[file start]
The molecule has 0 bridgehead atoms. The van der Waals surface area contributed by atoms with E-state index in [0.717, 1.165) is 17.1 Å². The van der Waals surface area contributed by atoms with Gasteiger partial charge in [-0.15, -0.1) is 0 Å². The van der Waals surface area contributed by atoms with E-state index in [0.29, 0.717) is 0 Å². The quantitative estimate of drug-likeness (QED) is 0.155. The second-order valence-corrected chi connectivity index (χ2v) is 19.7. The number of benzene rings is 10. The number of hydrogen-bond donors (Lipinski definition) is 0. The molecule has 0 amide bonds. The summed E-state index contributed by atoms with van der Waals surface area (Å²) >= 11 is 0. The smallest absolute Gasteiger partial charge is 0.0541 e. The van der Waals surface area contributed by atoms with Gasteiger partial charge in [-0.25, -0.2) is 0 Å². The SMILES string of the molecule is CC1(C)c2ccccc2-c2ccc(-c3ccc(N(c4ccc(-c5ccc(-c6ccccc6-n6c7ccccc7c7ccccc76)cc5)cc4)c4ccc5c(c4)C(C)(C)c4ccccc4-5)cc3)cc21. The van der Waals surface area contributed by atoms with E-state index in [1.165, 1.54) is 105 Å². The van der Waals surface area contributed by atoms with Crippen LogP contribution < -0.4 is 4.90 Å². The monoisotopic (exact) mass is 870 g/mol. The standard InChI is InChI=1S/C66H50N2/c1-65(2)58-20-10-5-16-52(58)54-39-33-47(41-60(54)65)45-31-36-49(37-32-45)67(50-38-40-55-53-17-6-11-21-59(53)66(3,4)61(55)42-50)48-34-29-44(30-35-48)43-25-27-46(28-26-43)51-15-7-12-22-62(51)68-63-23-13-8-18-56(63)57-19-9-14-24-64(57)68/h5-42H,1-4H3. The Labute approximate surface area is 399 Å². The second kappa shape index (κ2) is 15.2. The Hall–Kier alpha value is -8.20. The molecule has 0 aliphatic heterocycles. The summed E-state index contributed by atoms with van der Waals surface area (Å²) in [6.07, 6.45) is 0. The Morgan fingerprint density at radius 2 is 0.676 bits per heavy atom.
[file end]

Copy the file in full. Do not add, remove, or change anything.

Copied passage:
The molecule has 0 bridgehead atoms. The van der Waals surface area contributed by atoms with E-state index in [0.717, 1.165) is 17.1 Å². The van der Waals surface area contributed by atoms with Gasteiger partial charge in [-0.15, -0.1) is 0 Å². The van der Waals surface area contributed by atoms with E-state index in [0.29, 0.717) is 0 Å². The quantitative estimate of drug-likeness (QED) is 0.155. The second-order valence-corrected chi connectivity index (χ2v) is 19.7. The number of benzene rings is 10. The number of hydrogen-bond donors (Lipinski definition) is 0. The molecule has 0 amide bonds. The summed E-state index contributed by atoms with van der Waals surface area (Å²) >= 11 is 0. The smallest absolute Gasteiger partial charge is 0.0541 e. The van der Waals surface area contributed by atoms with Gasteiger partial charge in [-0.25, -0.2) is 0 Å². The SMILES string of the molecule is CC1(C)c2ccccc2-c2ccc(-c3ccc(N(c4ccc(-c5ccc(-c6ccccc6-n6c7ccccc7c7ccccc76)cc5)cc4)c4ccc5c(c4)C(C)(C)c4ccccc4-5)cc3)cc21. The van der Waals surface area contributed by atoms with E-state index in [1.165, 1.54) is 105 Å². The van der Waals surface area contributed by atoms with Crippen LogP contribution < -0.4 is 4.90 Å². The monoisotopic (exact) mass is 870 g/mol. The standard InChI is InChI=1S/C66H50N2/c1-65(2)58-20-10-5-16-52(58)54-39-33-47(41-60(54)65)45-31-36-49(37-32-45)67(50-38-40-55-53-17-6-11-21-59(53)66(3,4)61(55)42-50)48-34-29-44(30-35-48)43-25-27-46(28-26-43)51-15-7-12-22-62(51)68-63-23-13-8-18-56(63)57-19-9-14-24-64(57)68/h5-42H,1-4H3. The Labute approximate surface area is 399 Å². The second kappa shape index (κ2) is 15.2. The Hall–Kier alpha value is -8.20. The molecule has 0 aliphatic heterocycles. The summed E-state index contributed by atoms with van der Waals surface area (Å²) in [6.07, 6.45) is 0. The Morgan fingerprint density at radius 2 is 0.676 bits per heavy atom.